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Cage-Free Eggs

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Deconstructing the Myth

This article is typical of news stories announcing the decision of an institution to purchase eggs labeled "cage-free." In reading the article, one notes how this change is characterized as "socially responsible," motivated by concern for the animals' well-being, and "environmentally responsible."

Readers of this article may wonder why a spokesperson for the Humane Society of the United States chooses to use the innocuous sounding term "beak trimming" to refer to the mutilation of the chickens' beaks. Indeed, until recently, animal advocates have made a point of more accurately labeling the practice "debeaking," thereby calling attention to the fact that this practice causes permanent disfigurement.

By labeling the mutilation "trimming," isn't the implication made that the act is like trimming a fingernail or trimming ones hair--both of which grow back unharmed? Does this serve to cover up the fact that the beaks do not grow back, and that with the passage of time the chickens may develop debilitating beak deformities? Would cutting off half a person's tongue be fairly described as "tongue trimming?"

Debeaking has been proven to cause both acute and chronic pain, leaving the hens with a condition scientists have compared to phantom limb syndrome in amputees. It interferes with their eating, drinking, preening and exploration of their environment, and debeaked birds have been found to be more idle as a result, most likely due to the pain caused by engaging in these activities.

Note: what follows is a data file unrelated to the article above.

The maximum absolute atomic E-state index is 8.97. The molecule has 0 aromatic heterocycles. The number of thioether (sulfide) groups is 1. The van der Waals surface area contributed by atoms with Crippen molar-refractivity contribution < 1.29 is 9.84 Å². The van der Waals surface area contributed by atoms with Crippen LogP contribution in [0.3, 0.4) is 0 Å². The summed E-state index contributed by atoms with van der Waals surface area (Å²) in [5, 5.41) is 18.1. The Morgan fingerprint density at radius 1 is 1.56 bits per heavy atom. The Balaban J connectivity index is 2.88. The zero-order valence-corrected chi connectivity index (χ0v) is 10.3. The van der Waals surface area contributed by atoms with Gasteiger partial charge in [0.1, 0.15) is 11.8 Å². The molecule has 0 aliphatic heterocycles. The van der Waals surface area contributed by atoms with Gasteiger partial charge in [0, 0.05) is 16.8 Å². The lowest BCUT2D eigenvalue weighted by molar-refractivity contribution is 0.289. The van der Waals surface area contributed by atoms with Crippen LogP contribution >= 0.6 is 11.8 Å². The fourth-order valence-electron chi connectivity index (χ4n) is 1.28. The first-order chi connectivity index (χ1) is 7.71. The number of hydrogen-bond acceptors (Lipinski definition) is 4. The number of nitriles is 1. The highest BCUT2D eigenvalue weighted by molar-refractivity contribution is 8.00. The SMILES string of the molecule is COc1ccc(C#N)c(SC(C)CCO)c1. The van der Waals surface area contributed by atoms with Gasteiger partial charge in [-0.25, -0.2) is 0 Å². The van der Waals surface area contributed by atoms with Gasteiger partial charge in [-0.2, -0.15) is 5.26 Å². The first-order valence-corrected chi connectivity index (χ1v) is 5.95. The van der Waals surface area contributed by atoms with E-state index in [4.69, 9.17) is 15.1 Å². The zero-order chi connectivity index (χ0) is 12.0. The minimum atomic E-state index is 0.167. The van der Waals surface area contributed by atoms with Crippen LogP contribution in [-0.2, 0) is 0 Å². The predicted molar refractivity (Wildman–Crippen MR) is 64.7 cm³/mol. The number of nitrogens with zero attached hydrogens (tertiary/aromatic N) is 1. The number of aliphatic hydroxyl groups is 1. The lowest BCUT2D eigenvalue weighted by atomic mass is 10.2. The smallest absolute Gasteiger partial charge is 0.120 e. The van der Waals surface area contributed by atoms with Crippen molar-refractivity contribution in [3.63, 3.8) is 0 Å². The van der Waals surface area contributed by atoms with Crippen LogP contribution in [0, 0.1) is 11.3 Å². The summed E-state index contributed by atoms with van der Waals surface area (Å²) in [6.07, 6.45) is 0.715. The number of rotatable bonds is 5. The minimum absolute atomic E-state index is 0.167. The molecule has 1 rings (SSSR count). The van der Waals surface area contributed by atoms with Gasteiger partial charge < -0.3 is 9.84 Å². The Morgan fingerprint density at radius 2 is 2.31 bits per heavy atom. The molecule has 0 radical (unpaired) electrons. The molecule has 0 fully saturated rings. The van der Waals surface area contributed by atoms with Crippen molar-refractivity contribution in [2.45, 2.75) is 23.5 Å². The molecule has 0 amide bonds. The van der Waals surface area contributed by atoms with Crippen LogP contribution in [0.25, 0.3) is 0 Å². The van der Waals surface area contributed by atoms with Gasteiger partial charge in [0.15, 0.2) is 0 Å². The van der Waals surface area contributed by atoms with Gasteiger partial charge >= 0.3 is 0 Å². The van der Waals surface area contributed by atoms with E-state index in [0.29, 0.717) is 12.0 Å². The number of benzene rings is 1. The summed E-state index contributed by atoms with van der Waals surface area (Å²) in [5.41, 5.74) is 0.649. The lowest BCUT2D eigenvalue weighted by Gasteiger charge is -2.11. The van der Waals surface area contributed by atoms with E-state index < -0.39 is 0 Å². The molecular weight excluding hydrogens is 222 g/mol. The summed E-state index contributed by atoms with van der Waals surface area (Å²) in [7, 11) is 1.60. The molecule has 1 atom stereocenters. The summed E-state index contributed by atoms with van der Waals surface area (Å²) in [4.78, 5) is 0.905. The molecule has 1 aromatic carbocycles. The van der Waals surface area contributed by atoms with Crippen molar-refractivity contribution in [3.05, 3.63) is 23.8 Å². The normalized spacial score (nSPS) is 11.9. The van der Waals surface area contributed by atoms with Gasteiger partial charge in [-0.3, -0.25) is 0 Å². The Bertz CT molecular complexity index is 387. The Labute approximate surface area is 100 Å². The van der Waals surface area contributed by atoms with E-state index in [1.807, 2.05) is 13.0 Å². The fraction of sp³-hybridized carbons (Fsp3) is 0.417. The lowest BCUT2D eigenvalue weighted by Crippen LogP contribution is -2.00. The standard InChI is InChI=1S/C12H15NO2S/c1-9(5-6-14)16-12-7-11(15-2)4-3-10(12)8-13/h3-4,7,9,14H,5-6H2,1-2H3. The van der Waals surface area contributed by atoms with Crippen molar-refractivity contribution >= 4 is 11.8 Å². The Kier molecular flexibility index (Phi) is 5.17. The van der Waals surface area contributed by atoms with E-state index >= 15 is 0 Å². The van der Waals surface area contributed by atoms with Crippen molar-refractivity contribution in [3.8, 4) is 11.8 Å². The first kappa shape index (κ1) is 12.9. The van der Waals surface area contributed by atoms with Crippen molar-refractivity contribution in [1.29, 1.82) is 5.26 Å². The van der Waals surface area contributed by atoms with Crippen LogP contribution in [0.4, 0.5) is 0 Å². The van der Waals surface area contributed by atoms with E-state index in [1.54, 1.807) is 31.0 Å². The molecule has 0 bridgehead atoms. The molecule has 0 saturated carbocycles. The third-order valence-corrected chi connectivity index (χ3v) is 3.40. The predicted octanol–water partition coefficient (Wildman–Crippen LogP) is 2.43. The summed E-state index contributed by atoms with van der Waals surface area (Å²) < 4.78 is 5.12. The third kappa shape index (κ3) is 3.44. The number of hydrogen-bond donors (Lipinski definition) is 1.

The HSUS spokesperson therefore minimizes the severity of damage done by debeaking when he says, "While beak trimming is a painful process that occurs once in a hen's life, being confined in a barren wire cage that's so small they're unable even to spread their wings is an unfortunate everyday occurrence for many hens. The UW should be applauded for switching to cage-free eggs."

This raises the question of whether the need to "close the sale" on "cage-free" eggs drives well-meaning advocates to join the animal-using industry in deliberately misleading the public. When the representative of the egg farm points out how the employees mutilate the birds' beaks "the best way possible for the birds," isn't he continuing the process of offering the public false reassurance?

And when the author of the article points out that "beak trimming" will be phased out once the cause of cannibalism and other prevention methods are identified," isn't this further movement into the realm of false reassurance? Does it not give the impression that debeaking is a necessary evil, a tragic necessity, when in fact it is done in order to enable crowding more animals into a smaller space and thereby lower the cost of producing eggs?

And when animal advocates start adopting the animal-using industry's euphemistic language, how likely is it that the industry will not seize the opportunity to even further embellish the falsehoods perpetrated on the public? A recent industry publication, for example, advocated replacing the term "beak trimming" with the term "beak conditioning." Doesn't this move the deception to an even more outrageous level, going from the ugly reality of mutilation, to the misleading image of trimming a fingernail, and now to the Orwellian irony of describing partial amputation as something akin to polishing a fingernail?

This raises a larger question, a theme throughout this web site: Is there any way for animal advocates to successfully promote consumption of an animal product without practicing the same sorts of deception routinely carried out by the animal-using industry? If not, should they reconsider their responsibility to the public, and to the animals, and change course?